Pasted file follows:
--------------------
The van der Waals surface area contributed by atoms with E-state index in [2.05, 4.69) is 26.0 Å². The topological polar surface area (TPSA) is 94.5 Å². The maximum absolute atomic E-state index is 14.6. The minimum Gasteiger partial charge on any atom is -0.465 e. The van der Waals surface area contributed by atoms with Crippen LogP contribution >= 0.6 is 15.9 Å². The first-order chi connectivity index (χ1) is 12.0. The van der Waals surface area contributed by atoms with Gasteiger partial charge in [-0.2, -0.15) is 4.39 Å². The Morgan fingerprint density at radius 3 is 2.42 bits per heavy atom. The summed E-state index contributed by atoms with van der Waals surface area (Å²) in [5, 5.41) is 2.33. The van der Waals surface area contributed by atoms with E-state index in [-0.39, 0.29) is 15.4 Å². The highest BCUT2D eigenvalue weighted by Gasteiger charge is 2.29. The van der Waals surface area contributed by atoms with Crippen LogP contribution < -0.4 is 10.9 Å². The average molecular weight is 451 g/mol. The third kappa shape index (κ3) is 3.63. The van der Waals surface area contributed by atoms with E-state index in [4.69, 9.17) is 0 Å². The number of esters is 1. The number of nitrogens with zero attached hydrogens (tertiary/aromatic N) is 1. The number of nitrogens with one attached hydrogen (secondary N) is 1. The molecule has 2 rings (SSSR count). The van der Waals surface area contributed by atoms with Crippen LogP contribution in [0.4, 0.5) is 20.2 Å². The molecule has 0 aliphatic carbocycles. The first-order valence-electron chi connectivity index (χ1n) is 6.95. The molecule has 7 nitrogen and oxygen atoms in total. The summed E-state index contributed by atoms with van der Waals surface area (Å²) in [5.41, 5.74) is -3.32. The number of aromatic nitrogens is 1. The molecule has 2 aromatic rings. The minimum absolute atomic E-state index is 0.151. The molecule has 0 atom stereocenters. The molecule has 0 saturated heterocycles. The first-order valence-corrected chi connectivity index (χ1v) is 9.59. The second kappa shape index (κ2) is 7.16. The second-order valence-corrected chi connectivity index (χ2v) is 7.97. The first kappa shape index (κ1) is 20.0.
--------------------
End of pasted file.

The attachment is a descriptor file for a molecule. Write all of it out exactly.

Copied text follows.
The van der Waals surface area contributed by atoms with E-state index in [2.05, 4.69) is 26.0 Å². The topological polar surface area (TPSA) is 94.5 Å². The maximum absolute atomic E-state index is 14.6. The minimum Gasteiger partial charge on any atom is -0.465 e. The van der Waals surface area contributed by atoms with Crippen LogP contribution >= 0.6 is 15.9 Å². The first-order chi connectivity index (χ1) is 12.0. The van der Waals surface area contributed by atoms with Gasteiger partial charge in [-0.2, -0.15) is 4.39 Å². The Morgan fingerprint density at radius 3 is 2.42 bits per heavy atom. The summed E-state index contributed by atoms with van der Waals surface area (Å²) in [5, 5.41) is 2.33. The van der Waals surface area contributed by atoms with E-state index in [-0.39, 0.29) is 15.4 Å². The highest BCUT2D eigenvalue weighted by Gasteiger charge is 2.29. The van der Waals surface area contributed by atoms with Crippen LogP contribution < -0.4 is 10.9 Å². The average molecular weight is 451 g/mol. The third kappa shape index (κ3) is 3.63. The van der Waals surface area contributed by atoms with E-state index in [4.69, 9.17) is 0 Å². The number of esters is 1. The number of nitrogens with zero attached hydrogens (tertiary/aromatic N) is 1. The number of nitrogens with one attached hydrogen (secondary N) is 1. The molecule has 2 rings (SSSR count). The van der Waals surface area contributed by atoms with Crippen LogP contribution in [0.4, 0.5) is 20.2 Å². The molecule has 0 aliphatic carbocycles. The first-order valence-electron chi connectivity index (χ1n) is 6.95. The molecule has 7 nitrogen and oxygen atoms in total. The summed E-state index contributed by atoms with van der Waals surface area (Å²) in [5.41, 5.74) is -3.32. The number of aromatic nitrogens is 1. The molecule has 2 aromatic rings. The minimum absolute atomic E-state index is 0.151. The molecule has 0 atom stereocenters. The molecule has 0 saturated heterocycles. The first-order valence-corrected chi connectivity index (χ1v) is 9.59. The second kappa shape index (κ2) is 7.16. The second-order valence-corrected chi connectivity index (χ2v) is 7.97. The first kappa shape index (κ1) is 20.0.